Hypergraffiti

Where I spray-paint my thoughts…

Go, Sell All That You Have…

10 Comments

…and give to the poor, if I recall correctly. Jesus’ advice to the rich young ruler.

Well, I wrestle with that, you know. I veer between thinking it was Jesus’ advice to a specific person, not applicable to all Christians except in the broader sense that we need to get rid of the things that come between us and God, and thinking that He really, literally meant that each one of us should abandon personal possessions and live in holy poverty.

Obviously, I’m a long way from doing that. And just in case you needed proof, we had this yard sale on Sunday.

I really feel my blog is handicapped without my camera, because I’d like to show you the yard sale, but instead I just have to tell you that we hauled BOXES OF JUNK out of the house for what seemed like hours … outgrown clothes, outgrown toys, books, videos, cassette tapes (like anyone wants those). The plan was that we were going to try to sell a small portion of what we have, and give to the poor.

Which we did.  We weren’t rushed-off-our-feet busy, but people came by all day and bought stuff, and the rain held off, and we made $120 for our WorldVision project (by the way, notice how I’ve cunningly put a link to the project in my sidebar??).  Then I loaded everything we didn’t sell into the van and brought it to the Salvation Army Thrift Store, where they received it gratefully.  So one way and another, whether in money or in kind, we gave to the poor.

The only problem is that our house is STILL FULL OF STUFF.  Despite having ruthlessly culled so much out, there’s still so much there. 

No matter how I interpret the story of the rich young ruler, it challenges me — to have less stuff, to be less attached to my stuff, to do more for people who don’t have stuff.

But it’s so hard getting rid of the stuff.

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10 thoughts on “Go, Sell All That You Have…

  1. I feel your pain. I can’t tell you how many times I’ve decided to declutter, hauling away many garbage bags of shtuff (intentional misspelling) and selling off other shtuff to become someone else’s clutter problem. It seems to be a never ending process around my house. When I get serious about it, I have a general rule that if I haven’t seen it or used it in a year… it’s toast.

    Unlike you, though, I don’t have a spiritual struggle with having while others have not. I’m not guilt ridden with having material possessions. But sometimes I wish I were. I’d have whole lot more money and I’d move a little more freely around the cubby holes of my home.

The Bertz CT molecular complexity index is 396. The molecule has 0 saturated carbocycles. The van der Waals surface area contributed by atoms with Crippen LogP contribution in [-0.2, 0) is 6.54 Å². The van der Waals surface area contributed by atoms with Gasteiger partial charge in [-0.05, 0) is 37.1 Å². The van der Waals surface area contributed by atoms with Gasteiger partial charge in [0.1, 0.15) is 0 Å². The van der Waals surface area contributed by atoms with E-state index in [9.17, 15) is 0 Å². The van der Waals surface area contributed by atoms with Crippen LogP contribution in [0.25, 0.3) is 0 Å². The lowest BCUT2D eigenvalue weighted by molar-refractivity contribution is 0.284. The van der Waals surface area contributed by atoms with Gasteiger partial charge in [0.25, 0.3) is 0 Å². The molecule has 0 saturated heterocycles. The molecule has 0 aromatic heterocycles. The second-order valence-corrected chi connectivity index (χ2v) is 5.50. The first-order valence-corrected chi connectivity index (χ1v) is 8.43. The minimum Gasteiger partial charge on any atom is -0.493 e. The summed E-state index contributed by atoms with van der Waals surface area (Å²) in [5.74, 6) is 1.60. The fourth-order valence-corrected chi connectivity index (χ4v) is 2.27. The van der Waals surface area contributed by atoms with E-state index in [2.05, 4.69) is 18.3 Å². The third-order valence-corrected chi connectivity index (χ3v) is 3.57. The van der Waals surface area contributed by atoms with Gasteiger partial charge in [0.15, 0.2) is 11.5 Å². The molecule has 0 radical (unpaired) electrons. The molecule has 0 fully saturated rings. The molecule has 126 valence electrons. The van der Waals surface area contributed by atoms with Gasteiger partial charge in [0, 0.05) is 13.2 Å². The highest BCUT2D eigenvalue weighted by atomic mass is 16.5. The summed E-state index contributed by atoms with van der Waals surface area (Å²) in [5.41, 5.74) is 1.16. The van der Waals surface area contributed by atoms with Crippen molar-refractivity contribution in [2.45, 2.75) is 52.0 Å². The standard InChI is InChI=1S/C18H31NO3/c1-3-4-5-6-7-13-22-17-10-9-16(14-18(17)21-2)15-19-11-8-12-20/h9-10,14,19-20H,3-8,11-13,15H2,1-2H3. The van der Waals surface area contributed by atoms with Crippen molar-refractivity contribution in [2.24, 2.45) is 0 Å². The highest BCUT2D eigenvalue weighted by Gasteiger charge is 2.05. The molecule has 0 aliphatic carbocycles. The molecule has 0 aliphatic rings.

2. Sounds like a good yard sale – and good progress on the family projects!

    I am struggling with my material posessions as well. I find comfort from having “my things” around me, but at the same time, I yearn for open space and bare spots on shelves!

    I think I’ll go home and try to cull some books and clothes!

  3. I think, quite apart from the morality of having a lot of stuff, that a clean, clutter-free space is so much more soothing and inspiring … I just can’t EVER seem to achieve that!!

  4. i find that i’m trying to acquire less “stuff.” mostly it’s an attempt to A. live in a 1 bedroom apartment with a husband and baby, and B. afford to stay home with my son. but the more i’ve been thinking about it, the more i wonder how right it is to be constantly acquiring while i have family overseas who think our one bedroom rented apartment is lavishly wealthy! helps me keep what’s important in perspective, i suppose…

  5. Good post. I share your struggle.

  6. Mmmm…easy words to say, hard words to live. I just finished writing a unit on giving for the NAD resource and I used this text as an example of the old adage ‘where you put your treasure, there your heart is also’. It was a great exercise for me to look at the biblical model for giving…and a bit embarrassing as well. In this consumer-driven world we live in it’s very easy to get swept along with it. I would love to declutter my life some more…unfortunately I have a hoarder for a husband who will go through and ‘rescue’ things that he thinks we might need ‘one day’. I would love to simplify my life some more though…and good on you for supporting such a great cause!

  7. Oh yes, my husband has that same belief: “Don’t throw that out, we might be able to use that for …”

    “For what, exactly?” is my usual comeback.

  8. And then in Acts when everyone starts selling their possessions and sharing everything…

    Like you said, it’s a challenge to reconcile it with today’s world. I’m glad I no longer have to try any more 😀

    But on a human level, I think it’s cool what you did/are doing.

  9. Actually I think the Acts way is the only way “holy poverty” would work in any society … you’d have to find a bunch of people with a shared vision who wanted to live communally and share all their possessions in common. And frankly, I have not found those people yet … so we’re stuck with our stuff for now. Still trying to clear more of it out though!

  10. Hi Trudy,
    I respect you immensely for doing this kindness for others in need.
    As someone who has experienced poverty both as a child and an adult, the tiny bit you do is in fact very large. If you find yourself with a surplus of things again, there are some women and children at Iris Kirby who would be delighted to receive them. When you are rebuilding your life after trauma, those things are the foundation of a normal life. I know this only too well.

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